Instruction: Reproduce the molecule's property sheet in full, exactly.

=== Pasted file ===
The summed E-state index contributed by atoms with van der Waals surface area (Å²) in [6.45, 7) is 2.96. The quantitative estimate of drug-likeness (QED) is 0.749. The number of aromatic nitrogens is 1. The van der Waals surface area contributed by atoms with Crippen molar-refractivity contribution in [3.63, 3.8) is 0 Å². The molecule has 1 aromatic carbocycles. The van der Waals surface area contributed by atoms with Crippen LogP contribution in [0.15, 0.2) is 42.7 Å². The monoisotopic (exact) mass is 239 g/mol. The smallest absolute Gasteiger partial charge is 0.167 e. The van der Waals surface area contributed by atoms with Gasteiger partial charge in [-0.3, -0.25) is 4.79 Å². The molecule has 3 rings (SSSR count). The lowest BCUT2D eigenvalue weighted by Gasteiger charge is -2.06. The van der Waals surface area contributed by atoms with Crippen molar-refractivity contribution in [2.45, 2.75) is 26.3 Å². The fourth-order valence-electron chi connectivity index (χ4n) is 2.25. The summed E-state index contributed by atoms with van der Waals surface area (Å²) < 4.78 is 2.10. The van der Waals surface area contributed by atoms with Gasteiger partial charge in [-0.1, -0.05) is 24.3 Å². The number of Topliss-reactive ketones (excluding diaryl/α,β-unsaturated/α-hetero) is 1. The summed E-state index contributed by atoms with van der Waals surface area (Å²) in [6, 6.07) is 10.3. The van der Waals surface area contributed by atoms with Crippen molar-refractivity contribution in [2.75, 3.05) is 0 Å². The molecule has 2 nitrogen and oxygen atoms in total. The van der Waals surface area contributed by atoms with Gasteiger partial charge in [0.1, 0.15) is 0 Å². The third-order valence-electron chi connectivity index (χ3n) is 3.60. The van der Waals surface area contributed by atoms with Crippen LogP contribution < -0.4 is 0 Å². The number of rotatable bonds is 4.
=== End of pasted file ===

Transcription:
The summed E-state index contributed by atoms with van der Waals surface area (Å²) in [6.45, 7) is 2.96. The quantitative estimate of drug-likeness (QED) is 0.749. The number of aromatic nitrogens is 1. The van der Waals surface area contributed by atoms with Crippen molar-refractivity contribution in [3.63, 3.8) is 0 Å². The molecule has 1 aromatic carbocycles. The van der Waals surface area contributed by atoms with Crippen LogP contribution in [0.15, 0.2) is 42.7 Å². The monoisotopic (exact) mass is 239 g/mol. The smallest absolute Gasteiger partial charge is 0.167 e. The van der Waals surface area contributed by atoms with Gasteiger partial charge in [-0.3, -0.25) is 4.79 Å². The molecule has 3 rings (SSSR count). The lowest BCUT2D eigenvalue weighted by Gasteiger charge is -2.06. The van der Waals surface area contributed by atoms with Crippen molar-refractivity contribution in [2.45, 2.75) is 26.3 Å². The fourth-order valence-electron chi connectivity index (χ4n) is 2.25. The summed E-state index contributed by atoms with van der Waals surface area (Å²) < 4.78 is 2.10. The van der Waals surface area contributed by atoms with Gasteiger partial charge in [-0.1, -0.05) is 24.3 Å². The number of Topliss-reactive ketones (excluding diaryl/α,β-unsaturated/α-hetero) is 1. The summed E-state index contributed by atoms with van der Waals surface area (Å²) in [6, 6.07) is 10.3. The van der Waals surface area contributed by atoms with Crippen molar-refractivity contribution in [2.75, 3.05) is 0 Å². The molecule has 2 nitrogen and oxygen atoms in total. The van der Waals surface area contributed by atoms with Gasteiger partial charge in [0.1, 0.15) is 0 Å². The third-order valence-electron chi connectivity index (χ3n) is 3.60. The van der Waals surface area contributed by atoms with Crippen LogP contribution < -0.4 is 0 Å². The number of rotatable bonds is 4.